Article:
22 Nov Getting rid of your old printer? Why its critical to clean or remove the hard drive
Most people know that when it’s time to sell, donate or give away an old computer, you should erase any photos, financial documents and private data stored on the hard drive. But not as many people are aware that used printers can also retain the same personal data.
Here is what you need to know about erasing or destroying confidential information when your printer reaches the end of its useful life.
What is stored on your printer?
Just like a computer, printers have both volatile memory (like computer RAM) and non-volatile memory (like computer hard drives). Volatile memory disappears when you turn the printer off, but non-volatile memory sticks around until it’s deleted.
In other words, many office printers have many of the same features of a computer or mobile device— hard drives, system memory, an operating system and applications. That means your printer has the same capabilities— and security risks— as any other device you own.
How to successfully wipe your printers memory?
For a home printer, if you just printed a scanned copy of all your credit cards and now you want to sell your printer on eBay, you need to scan or print enough non-confidential documents to overwrite the data held in memory. To accomplish this, you can usually just print 5 to 10 complicated documents, such as pictures or anything besides plain text.
However, be aware that advanced office multifunction devices have non-volatile memory measured in gigabytes, and it would take a long time to overwrite the data stored there. Before purchasing new multifunction devices, check with the manufacturer or dealership to see if it is possible to wipe any saved data from your machines. (As you will see below, we ensure that all data is overwritten and destroyed at the end of a machine’s service.)
Digitally cleaning your printers hard drive
If you are getting rid of an old printer and need to make sure there is no important data which could be stolen or found by a new owner, you need to either overwrite the data or destroy the memory device.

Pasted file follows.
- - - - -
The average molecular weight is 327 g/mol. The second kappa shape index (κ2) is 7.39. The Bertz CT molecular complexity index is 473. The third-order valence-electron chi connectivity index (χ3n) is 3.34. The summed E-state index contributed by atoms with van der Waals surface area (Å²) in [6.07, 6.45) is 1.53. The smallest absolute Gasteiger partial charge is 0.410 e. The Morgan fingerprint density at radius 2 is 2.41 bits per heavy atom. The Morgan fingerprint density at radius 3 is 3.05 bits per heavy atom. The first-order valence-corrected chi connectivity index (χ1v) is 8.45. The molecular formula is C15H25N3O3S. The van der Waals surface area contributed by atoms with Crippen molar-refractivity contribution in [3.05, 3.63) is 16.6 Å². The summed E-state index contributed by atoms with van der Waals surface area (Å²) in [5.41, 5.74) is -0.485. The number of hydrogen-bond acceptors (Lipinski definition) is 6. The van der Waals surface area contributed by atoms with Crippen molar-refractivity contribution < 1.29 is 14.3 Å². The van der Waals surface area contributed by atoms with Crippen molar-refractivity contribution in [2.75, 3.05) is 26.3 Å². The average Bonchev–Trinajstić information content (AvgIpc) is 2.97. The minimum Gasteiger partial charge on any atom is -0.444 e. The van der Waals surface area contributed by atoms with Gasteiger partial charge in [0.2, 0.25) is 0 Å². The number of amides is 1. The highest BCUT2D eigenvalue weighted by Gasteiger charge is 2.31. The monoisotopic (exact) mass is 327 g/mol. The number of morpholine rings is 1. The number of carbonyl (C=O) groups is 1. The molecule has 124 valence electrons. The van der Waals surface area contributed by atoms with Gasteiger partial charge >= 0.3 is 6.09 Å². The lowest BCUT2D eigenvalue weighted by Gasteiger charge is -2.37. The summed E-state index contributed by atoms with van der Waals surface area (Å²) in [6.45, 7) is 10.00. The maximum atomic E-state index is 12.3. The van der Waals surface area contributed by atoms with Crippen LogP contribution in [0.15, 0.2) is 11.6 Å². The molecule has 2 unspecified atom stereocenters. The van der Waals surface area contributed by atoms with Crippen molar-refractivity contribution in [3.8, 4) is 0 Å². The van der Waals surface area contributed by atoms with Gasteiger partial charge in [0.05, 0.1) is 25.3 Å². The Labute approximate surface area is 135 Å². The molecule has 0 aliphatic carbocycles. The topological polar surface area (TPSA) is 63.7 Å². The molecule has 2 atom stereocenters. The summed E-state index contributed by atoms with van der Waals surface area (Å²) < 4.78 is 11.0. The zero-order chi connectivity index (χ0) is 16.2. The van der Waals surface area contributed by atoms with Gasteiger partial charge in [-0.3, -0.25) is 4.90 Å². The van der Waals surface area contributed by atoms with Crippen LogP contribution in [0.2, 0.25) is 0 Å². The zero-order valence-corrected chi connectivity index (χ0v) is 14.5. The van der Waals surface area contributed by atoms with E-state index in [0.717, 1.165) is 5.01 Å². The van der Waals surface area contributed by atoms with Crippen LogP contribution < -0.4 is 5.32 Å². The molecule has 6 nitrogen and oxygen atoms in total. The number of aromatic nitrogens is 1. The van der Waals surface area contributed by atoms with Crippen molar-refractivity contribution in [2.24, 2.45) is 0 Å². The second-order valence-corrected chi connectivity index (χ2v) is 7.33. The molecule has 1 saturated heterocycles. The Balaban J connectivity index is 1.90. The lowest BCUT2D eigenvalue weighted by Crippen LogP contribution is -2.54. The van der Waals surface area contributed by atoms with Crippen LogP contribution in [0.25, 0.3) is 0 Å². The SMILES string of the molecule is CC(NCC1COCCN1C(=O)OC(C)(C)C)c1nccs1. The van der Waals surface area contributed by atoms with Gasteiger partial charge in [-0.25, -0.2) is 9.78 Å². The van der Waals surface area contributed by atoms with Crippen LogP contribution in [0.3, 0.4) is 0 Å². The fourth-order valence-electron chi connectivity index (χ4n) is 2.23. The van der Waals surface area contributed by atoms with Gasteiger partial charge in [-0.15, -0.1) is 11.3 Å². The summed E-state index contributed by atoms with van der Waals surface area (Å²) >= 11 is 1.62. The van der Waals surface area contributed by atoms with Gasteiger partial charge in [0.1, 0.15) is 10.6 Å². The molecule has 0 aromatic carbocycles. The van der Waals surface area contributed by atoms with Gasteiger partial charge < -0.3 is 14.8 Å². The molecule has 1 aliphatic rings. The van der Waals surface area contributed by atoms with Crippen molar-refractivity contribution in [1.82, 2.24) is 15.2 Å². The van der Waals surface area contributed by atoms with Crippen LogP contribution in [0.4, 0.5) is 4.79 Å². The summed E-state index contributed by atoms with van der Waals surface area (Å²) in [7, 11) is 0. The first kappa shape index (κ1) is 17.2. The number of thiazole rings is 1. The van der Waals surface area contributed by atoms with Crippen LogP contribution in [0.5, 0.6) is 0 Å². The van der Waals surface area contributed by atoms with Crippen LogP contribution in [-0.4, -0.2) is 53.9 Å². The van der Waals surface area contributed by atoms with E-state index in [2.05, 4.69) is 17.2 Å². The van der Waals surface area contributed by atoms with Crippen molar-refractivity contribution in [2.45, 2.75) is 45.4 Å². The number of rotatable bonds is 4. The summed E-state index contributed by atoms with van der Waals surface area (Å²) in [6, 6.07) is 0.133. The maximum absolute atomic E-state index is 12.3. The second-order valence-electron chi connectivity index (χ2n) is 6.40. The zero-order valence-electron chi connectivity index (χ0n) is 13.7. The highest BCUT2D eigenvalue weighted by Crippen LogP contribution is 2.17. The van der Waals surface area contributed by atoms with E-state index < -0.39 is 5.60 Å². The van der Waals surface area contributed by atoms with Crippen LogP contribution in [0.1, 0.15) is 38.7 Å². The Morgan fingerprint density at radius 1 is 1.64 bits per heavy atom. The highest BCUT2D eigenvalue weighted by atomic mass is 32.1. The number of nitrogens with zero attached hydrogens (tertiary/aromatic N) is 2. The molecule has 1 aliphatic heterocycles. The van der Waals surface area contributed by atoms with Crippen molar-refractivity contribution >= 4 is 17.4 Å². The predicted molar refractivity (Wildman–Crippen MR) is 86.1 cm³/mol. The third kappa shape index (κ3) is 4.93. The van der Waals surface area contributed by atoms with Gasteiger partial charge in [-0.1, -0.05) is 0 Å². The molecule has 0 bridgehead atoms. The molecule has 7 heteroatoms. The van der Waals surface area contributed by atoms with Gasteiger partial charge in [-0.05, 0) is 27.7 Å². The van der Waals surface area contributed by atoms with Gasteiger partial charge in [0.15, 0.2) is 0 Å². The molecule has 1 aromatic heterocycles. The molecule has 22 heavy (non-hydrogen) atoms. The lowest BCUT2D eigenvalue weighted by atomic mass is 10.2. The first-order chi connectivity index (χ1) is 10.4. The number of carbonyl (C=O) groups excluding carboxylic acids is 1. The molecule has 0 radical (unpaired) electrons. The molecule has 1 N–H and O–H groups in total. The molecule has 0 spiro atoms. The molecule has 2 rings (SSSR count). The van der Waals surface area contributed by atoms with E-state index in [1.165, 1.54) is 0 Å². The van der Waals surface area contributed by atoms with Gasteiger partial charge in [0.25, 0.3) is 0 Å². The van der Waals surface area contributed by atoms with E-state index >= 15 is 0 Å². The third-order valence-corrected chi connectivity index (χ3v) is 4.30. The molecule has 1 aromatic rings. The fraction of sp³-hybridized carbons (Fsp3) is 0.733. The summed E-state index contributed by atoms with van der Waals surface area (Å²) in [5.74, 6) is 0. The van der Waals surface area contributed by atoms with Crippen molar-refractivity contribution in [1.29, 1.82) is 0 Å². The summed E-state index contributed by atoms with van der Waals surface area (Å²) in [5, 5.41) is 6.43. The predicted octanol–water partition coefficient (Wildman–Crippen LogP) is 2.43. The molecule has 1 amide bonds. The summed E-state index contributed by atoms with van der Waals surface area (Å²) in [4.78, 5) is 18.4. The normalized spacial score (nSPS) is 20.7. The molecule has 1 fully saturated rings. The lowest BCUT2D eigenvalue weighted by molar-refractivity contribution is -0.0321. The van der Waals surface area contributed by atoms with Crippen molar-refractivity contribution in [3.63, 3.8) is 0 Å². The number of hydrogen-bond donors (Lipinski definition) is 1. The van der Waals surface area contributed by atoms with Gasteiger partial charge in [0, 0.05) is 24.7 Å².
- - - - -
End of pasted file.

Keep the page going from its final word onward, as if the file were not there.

For example, all Xerox devices are equipped with hard disk drives with standard features in place to protect the information on their internal hard drive to prevent the misuse or theft of the stored data. The image data from routine job processing is temporarily written to the HDD in a proprietary Xerox file format.
The HDD Data Erase Kit, which is now standard on Xerox Altalink models and VersaLink models, enables system administrators to configure their Xerox MFPs to overwrite the internal image server hard disk and erase previous data as part of routine job processing.
What we do with our customer’s printer hard drives
All our devices include enterprise-grade Hard Drive Encryption out of the box. Any data held on the device can only be retrieved by a host with the encryption key stored in the hardware of the device. In addition, we ensure that all data is overwritten and destroyed at the end of a machine’s service.
At the end of service, hard drives are erased when they arrive back at our service center. Hard drives will be removed, wiped according to the Ministry of Defense security standards and destruction certificates can be provided upon request. Hard drives can also be removed and kept by the customer at cost if specified in advance.
Of course, before you get rid of any personal devices, you should think about what information it might be storing. It’s especially critical to wipe computers, smartphones and tablets, but other devices you might not expect can store data as well, including printers.
Xerox Secure Printing Features
- Xerox® Secure Print. Don’t let your confidential or private documents sit in the output tray, open for viewing, at risk of being taken by someone else. Secure Print allows you to control the print timing of your documents. Enter a pass code to send a job to print. The printer holds the job until you enter the same pass code at the device, releasing it to print.
- Image Overwrite. Electronically “shred” information stored on a printer’s or MFP’s hard disk as part of routine job processing. Electronic deletion may be performed automatically, on-demand or, on some devices, scheduled. The Xerox® Image Overwrite print security process uses a three-pass algorithm originally specified by the U.S. Department of Defense.
- Data Encryption. As data moves in and out of a printer or MFP, or is stored within the device, we secure it with several different protocols for encryption, such as Secure Sockets Layer (SSL)/Transport Layer Security (TLS) and Internet Protocol Security (IPSec).
- Access Control/User Authorization. Specific functions (such as scanning, or accessing customer data) can be restricted by user and by function according to access control limits set by a system administrator. Authorized users may be granted appropriate levels of access once they are logged on or authenticated.
- Removable Hard Disk Drive Accessory/Kit. Allows a system administrator to quickly and easily remove hard drives and lock them up for a storage, which eliminates risks of unauthorized access when the device is unattended. This is helpful to secure print data that is subject to legal regulations (such as HIPAA or PCI), or might have a customer database containing sensitive information.
- Network Security. To ensure your device behaves like a good network citizen, many Xerox printers and MFPs include features that protect them from unauthorized remote access. These secure print features protect the confidentiality of data as it moves across your network, to and from the printer. These print security features include IPFiltering, IPSec and SSL/TLS data encryption, digital certificates, network authentication and 802.1x device authentication.